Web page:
Last week, Americans for Tax Reform founder Grover Norquist sent a letter to the Utilities Committee, Missouri House of Representatives, in support of H.B. 2057, which would protect Missourians from paying higher taxes and unnecessary extra fees on streaming services. Some Missouri municipalities have considered imposing franchise fees on streaming services. Local franchise fees are applied to television (primarily cable) providers, who must pay cities and towns for their use of public rights-of-way. For example, if a cable provider needs to dig up a section of the road to install a network cable, the town can charge a franchise fee to operate in the area as compensation for the disruption.
Streamers, however, use the internet to reach homes. This means they either use wireless, satellites, or existing cable connections to deliver content to homes and do not alter municipal infrastructure to reach customers.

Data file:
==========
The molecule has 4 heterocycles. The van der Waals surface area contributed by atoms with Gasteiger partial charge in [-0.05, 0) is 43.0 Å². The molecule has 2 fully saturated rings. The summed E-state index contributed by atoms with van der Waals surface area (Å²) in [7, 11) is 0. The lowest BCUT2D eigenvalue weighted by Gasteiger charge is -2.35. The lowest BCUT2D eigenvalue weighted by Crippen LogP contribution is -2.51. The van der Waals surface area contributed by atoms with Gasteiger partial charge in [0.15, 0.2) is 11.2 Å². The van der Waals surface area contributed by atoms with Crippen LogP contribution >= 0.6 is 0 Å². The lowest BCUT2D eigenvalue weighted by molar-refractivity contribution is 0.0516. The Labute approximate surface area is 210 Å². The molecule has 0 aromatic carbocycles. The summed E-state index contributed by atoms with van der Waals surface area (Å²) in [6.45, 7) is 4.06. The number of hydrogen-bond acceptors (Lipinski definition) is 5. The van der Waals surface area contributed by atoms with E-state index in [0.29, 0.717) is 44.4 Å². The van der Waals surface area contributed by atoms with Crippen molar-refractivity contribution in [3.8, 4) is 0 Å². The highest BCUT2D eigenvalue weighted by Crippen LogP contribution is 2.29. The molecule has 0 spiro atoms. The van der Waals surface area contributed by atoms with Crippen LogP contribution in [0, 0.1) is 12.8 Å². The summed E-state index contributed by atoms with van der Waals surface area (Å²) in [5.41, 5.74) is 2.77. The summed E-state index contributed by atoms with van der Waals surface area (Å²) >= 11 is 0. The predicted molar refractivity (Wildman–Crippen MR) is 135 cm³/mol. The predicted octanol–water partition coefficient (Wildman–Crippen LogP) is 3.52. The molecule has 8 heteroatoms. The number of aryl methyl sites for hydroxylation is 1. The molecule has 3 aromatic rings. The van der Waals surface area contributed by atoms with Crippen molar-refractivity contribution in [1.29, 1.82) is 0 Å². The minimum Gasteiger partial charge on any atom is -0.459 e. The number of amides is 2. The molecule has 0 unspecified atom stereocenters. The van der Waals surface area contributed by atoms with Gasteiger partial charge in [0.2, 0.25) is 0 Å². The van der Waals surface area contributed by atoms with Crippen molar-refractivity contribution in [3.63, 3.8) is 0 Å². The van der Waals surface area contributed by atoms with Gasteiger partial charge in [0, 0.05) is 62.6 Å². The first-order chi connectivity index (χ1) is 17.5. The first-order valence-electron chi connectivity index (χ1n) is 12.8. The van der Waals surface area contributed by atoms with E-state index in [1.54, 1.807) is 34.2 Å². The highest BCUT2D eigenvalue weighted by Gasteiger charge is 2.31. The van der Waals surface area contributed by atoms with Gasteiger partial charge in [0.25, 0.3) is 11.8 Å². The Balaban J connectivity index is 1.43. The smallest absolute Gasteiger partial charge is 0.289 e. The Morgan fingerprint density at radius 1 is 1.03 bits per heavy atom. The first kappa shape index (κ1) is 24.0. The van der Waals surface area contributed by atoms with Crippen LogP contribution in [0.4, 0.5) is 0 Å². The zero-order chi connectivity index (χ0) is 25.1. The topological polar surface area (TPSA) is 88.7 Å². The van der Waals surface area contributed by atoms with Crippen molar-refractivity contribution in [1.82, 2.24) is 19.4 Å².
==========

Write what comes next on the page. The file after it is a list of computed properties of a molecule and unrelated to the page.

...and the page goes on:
If H.B. 2057 becomes law, it will prevent municipalities from imposing unnecessary franchise fees on streaming services and would be a victory for Missourians. Increasing taxes and fees on streaming services will only result in the costs being passed on to consumers.
Unfortunately, the city of Chicago has already imposed a 9% tax on streaming services under its “amusement tax,” which also applies to concerts and sporting events. The city expanded the definition of law in 2015 to include “amusements that are delivered electronically.” According to the Tax Policy Center, Other than Chicago, “thirty-three of the 45 states with a general sales tax and the District of Columbia include video streaming services in their sales tax base.” States like Kentucky and Florida have special conditions enforcing the fees. Kentucky classified Video Streaming Services as “multichannel video programming services” while Florida “stands out among the states by targeting streaming services in two ways: charging platforms both a 7% communications service tax and a general sales tax.”
A copy of the letter can be found here.